We had some reports that the brook that runs out of Mirror Lake was first named Pine Plain Brook, and the bridge on Union St. was called Hall's Bridge. named after Benjamin Hall who lived in the vicinity of Emerald Street in today's Wrentham. More likely however Pine Plain probably referred to the Wrentham State School grounds, as "plain" in those days was meant to describe open, rerasonably flat, well-drained soil that could be tilled or pastured fairly easily and quickly. Pine Plain Brook instead may be the stream at the foot of the hill on Shears Street below the intersection of Shears and May Streets. It flows out of Lake Archer - once known as Blake's Pond. Hall's Bridge may have been located at Shears Street or Franklin Street spanning the Pine Plain Brook.
A section of Norfolk was once called of all things - Toadville?
Although we don't have a lot of information on Toadville it appears to be a reference to the Mirror Lake area - perhaps hoards of toads enjoyed the marshy, muddy wetlands in the area as described in the 1924 newspaper article quoted above in the Mirror Lake section. If anyone has any additional information re: Toadville please let the NHC know as we're fascinated by the term.
Here's the references we have gleaned from old deeds and such:
- 1899 – Road from Toadville mill (the sawmill at the north end of Marsh Pond) and Stoney Brook Mill
- 1915 – The City Mills Woolen Co. operating at the Bush Pond site was taxed for owning some Toadville dwellings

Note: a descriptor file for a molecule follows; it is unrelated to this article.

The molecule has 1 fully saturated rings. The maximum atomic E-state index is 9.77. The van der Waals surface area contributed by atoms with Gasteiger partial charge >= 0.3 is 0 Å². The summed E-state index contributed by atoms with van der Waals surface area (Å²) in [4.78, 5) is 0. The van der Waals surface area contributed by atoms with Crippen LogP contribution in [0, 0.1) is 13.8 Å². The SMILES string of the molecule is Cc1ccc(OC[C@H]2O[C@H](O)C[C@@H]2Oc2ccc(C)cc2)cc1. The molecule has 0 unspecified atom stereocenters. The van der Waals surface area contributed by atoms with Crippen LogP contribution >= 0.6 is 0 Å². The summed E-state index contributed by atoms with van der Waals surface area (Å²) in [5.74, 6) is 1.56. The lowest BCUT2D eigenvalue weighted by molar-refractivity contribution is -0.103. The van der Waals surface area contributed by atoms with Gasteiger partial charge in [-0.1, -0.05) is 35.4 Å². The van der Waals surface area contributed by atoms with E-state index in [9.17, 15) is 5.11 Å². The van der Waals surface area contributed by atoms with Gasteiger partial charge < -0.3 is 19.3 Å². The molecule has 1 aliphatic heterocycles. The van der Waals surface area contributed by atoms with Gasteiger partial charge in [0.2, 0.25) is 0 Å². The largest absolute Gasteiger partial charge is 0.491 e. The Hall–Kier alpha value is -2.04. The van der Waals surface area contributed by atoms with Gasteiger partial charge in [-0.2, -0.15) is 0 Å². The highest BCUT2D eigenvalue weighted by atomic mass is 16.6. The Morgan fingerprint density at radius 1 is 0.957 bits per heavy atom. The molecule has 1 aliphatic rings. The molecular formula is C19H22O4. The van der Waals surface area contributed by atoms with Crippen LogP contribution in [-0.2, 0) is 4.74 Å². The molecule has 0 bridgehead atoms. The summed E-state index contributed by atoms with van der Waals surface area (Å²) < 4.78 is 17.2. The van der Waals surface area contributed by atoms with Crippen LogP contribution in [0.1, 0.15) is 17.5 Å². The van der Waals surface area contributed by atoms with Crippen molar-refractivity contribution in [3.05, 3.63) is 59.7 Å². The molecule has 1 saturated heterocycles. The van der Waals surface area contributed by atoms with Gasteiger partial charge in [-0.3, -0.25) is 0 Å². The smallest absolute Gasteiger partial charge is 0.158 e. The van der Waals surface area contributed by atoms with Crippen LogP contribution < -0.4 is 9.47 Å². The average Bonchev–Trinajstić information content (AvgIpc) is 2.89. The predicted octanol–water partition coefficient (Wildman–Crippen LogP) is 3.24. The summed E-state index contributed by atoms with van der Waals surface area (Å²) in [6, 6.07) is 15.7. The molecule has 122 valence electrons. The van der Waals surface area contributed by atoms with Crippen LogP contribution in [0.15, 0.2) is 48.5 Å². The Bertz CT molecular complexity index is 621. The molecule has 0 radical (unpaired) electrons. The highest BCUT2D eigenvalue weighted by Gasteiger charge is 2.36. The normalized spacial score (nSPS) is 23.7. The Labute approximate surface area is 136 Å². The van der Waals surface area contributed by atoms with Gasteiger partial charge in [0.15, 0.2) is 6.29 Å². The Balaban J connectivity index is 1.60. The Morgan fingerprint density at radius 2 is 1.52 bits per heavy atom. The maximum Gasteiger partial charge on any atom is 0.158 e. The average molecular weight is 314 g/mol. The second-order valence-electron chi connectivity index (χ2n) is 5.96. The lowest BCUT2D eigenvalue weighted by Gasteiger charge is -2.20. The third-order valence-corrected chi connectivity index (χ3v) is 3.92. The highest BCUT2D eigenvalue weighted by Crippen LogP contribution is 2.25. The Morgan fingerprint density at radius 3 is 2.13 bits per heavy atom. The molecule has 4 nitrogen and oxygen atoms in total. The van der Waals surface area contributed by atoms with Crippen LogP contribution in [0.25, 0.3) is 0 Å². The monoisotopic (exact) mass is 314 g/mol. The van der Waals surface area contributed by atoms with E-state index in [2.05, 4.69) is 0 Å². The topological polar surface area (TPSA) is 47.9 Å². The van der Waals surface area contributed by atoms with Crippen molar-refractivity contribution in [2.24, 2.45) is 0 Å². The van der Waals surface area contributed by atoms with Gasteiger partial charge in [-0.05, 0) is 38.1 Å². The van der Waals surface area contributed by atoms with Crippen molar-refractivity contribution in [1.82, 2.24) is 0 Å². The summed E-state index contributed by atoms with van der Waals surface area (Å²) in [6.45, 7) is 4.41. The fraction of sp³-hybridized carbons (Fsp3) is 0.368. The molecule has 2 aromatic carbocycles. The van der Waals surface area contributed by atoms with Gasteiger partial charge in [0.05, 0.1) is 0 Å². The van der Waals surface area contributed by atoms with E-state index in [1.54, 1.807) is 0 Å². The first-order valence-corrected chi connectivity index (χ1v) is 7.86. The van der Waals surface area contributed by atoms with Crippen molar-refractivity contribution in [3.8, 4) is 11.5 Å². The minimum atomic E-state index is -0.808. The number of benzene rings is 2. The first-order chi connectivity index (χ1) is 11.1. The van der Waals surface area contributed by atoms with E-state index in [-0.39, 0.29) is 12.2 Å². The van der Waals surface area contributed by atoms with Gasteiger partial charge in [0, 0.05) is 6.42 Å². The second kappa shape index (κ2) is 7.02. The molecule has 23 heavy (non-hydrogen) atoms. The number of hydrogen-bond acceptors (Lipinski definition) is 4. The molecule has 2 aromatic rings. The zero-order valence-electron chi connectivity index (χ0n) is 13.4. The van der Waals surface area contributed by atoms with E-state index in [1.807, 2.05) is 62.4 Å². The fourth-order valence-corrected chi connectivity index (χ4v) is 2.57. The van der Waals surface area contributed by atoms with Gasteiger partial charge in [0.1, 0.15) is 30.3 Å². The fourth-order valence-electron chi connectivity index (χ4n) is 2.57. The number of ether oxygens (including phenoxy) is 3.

- 1931 – Road to Toadville
- 1931 – Toadville (Route) Glenwood to Toadville to Dr. Treibles (Farrington/Packard/Hazlett property)
- 1931 – Toadville - Mirror Lake, Norfolk
We have limited information on this locale but it appears to be in the King Street area.
There was a reference to Mosquito Brook in a deed from 1847.
1847 - Road from Lewis Farrington (Union Street-Packard/Hazlett) to John Ware (owned King Street both sides up to Musquito Brook (Note - his house was in the vicinity of the west driveway of K.P. North).
Pondville, Downtown, Abbeyville, Vinegar Hill and Tuckertown still to come...
To be continued...
We are always interested in any information, documents, photos or other items relating to the history of Norfolk and our surrounding areas. If you have information or items regarding the history of your house or any other aspects of life in Norfolk and would like to see them included in these pages - just let us know.